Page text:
The fifth play introduces the sfalsata.
If your opponent has set himself in CLS with the right foot in front, or in PdFS, and you are placed in CLS with the left foot in front, from here make a feint of pushing a thrust to his chest on his right side, and as he makes any motion you then disengage your sword under his passing in this instant with the right foot deep towards his left side taking the true edge of the sword to his, beating it somewhat towards the ground or pushing it with force a little to his right, so pushing a thrust into his flank making the left foot follow behind the right. The sword will be found in GdI.
In doing this strike you want to force his sword this way and to turn your body as much as you can, because these are most genteel aspects to accomplish.
Building on similar concepts of beating and parrying from your right side and following with a thrust, this play begins by introducing the concepts of feinting with a thrust and the sfalsata, the Bolognese term for disengaging your sword under your opponents to the other side.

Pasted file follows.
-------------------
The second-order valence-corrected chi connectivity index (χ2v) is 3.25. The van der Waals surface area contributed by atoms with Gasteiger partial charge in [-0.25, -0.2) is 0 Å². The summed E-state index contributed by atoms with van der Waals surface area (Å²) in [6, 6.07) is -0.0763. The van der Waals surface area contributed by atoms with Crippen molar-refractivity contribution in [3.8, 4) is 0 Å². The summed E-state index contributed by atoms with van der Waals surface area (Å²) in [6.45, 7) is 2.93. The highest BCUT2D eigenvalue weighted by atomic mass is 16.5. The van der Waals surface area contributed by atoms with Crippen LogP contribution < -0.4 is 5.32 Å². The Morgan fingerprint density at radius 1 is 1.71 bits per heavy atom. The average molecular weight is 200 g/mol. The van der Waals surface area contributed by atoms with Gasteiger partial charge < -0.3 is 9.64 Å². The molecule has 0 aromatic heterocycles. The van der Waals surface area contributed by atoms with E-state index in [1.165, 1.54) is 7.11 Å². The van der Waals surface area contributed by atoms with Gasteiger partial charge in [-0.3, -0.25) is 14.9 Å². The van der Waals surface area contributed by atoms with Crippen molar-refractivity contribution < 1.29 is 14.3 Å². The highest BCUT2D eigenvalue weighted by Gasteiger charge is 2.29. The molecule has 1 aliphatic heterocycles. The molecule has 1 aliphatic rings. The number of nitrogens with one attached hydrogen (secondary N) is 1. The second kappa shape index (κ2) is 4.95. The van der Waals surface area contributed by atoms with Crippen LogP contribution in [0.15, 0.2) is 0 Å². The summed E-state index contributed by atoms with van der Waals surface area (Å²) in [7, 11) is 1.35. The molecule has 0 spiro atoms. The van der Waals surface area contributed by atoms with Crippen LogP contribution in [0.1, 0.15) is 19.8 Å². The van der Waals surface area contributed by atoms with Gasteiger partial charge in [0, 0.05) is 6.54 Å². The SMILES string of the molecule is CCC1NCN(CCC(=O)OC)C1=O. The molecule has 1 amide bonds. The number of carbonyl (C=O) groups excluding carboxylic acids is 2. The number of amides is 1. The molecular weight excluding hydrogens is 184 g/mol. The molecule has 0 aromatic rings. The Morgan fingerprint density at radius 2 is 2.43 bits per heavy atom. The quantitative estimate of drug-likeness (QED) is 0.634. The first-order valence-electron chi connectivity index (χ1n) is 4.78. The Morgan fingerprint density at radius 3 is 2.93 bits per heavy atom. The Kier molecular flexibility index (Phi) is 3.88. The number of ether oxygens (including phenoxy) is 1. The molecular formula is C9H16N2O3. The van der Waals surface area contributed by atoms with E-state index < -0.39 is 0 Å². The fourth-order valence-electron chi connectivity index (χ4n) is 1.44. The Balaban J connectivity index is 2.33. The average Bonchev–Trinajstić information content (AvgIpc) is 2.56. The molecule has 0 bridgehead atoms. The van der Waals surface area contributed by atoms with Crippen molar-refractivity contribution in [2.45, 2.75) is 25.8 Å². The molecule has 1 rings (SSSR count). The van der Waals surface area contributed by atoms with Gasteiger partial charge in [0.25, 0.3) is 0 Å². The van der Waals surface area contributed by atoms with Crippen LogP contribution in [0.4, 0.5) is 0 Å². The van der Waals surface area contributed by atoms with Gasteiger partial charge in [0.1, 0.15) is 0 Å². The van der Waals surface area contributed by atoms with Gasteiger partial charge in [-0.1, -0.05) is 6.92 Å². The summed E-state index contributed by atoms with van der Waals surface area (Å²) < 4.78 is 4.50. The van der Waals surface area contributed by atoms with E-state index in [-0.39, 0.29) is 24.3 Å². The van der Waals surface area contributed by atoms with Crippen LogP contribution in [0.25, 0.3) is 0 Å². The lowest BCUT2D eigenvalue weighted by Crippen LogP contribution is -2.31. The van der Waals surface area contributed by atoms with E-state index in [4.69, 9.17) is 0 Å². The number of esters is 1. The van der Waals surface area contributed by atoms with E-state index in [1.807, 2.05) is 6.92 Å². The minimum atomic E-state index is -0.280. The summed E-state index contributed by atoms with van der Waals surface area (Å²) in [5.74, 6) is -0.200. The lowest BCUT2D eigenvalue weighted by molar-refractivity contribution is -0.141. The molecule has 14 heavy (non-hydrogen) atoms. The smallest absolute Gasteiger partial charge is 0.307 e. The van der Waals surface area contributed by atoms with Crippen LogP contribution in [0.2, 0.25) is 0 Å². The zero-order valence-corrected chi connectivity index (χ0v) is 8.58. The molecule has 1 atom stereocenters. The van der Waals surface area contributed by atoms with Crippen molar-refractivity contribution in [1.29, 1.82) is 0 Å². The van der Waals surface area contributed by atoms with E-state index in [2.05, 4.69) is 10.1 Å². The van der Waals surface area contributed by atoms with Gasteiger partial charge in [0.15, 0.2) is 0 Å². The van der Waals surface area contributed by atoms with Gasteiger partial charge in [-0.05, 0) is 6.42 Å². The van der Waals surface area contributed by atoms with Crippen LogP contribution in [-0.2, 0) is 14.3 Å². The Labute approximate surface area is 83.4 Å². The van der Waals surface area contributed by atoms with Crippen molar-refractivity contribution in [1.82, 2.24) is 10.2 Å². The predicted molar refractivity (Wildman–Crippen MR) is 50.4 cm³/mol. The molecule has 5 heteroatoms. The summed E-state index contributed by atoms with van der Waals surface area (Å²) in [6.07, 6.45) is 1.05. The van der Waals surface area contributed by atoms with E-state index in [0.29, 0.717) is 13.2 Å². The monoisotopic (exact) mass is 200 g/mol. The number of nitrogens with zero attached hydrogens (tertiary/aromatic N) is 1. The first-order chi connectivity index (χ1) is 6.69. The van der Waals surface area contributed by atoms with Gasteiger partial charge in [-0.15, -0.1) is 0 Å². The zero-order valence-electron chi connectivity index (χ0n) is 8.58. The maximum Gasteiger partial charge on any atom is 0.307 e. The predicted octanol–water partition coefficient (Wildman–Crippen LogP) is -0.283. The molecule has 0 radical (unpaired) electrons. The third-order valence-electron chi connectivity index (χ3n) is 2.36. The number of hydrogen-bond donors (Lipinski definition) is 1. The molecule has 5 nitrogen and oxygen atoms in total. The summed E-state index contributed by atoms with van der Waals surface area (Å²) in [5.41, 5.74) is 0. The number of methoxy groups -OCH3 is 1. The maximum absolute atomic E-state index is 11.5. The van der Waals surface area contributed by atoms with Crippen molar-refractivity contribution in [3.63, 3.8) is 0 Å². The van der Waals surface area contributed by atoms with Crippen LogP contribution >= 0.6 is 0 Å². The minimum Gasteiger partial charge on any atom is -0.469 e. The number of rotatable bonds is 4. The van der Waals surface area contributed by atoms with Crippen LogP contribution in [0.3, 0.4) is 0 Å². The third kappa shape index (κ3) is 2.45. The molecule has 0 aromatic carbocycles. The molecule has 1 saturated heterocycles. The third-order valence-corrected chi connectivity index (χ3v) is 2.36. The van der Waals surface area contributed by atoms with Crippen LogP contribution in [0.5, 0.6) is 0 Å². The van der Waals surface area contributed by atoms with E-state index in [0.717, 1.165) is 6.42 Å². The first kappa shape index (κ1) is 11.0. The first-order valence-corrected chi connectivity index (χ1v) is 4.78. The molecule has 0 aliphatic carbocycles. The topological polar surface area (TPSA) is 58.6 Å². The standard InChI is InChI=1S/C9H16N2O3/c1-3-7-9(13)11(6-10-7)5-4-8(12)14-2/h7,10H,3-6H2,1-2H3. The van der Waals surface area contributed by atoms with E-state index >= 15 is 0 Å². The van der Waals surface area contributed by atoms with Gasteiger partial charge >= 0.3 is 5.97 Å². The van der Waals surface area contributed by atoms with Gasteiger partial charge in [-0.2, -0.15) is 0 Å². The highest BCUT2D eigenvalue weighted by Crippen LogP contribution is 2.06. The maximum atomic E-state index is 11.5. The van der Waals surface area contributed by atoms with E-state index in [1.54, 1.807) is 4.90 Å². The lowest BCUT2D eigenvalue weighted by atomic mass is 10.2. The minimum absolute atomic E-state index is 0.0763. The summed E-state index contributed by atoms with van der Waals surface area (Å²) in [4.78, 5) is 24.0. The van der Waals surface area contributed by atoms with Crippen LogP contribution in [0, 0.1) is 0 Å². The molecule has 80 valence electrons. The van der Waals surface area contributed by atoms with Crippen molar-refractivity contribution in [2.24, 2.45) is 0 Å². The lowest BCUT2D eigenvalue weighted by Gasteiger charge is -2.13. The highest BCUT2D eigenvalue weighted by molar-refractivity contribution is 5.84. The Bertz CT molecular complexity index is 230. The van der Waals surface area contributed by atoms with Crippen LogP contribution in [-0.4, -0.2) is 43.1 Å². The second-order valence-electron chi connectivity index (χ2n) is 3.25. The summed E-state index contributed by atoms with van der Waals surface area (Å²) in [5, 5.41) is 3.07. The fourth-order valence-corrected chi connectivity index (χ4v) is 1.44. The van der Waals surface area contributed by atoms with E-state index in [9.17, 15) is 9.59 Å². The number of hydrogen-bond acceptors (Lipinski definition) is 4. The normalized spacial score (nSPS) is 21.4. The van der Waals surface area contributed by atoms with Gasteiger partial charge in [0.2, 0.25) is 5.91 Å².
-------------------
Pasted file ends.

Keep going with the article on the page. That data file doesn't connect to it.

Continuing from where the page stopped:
This play is very close to the hallmark plays of later era rapier texts, where a feint and a disengage form a great deal of the core system. In those texts the alignment of the blades is often described in great detail, but the Bolognese way of describing things — while extremely detailed — is often more superficial. Steps, body movements and blade actions are described in equal amounts of detail, not drilling into the specifics of any of these actions. It is left to the student to learn the specifics through experience.
It is of note that the thrust landed after the sfalsata could here be done either in a direct manner, or more like a due tempi action where the opponent’s sword is first pushed down and only then followed by the thrust.
For us working with the text these options are not problematic. The text clearly suggests to us two different methods, so we are free to practice and experiment with them. Tactically we then have the sequences of feint-disengage-thrust and feint-disengage-beat-thrust. Both perfect examples of Bolognese tactical thinking (and, in my opinion, of fencing in general). Former is quicker, but less secure and the latter is more secure but takes one tempo longer to execute.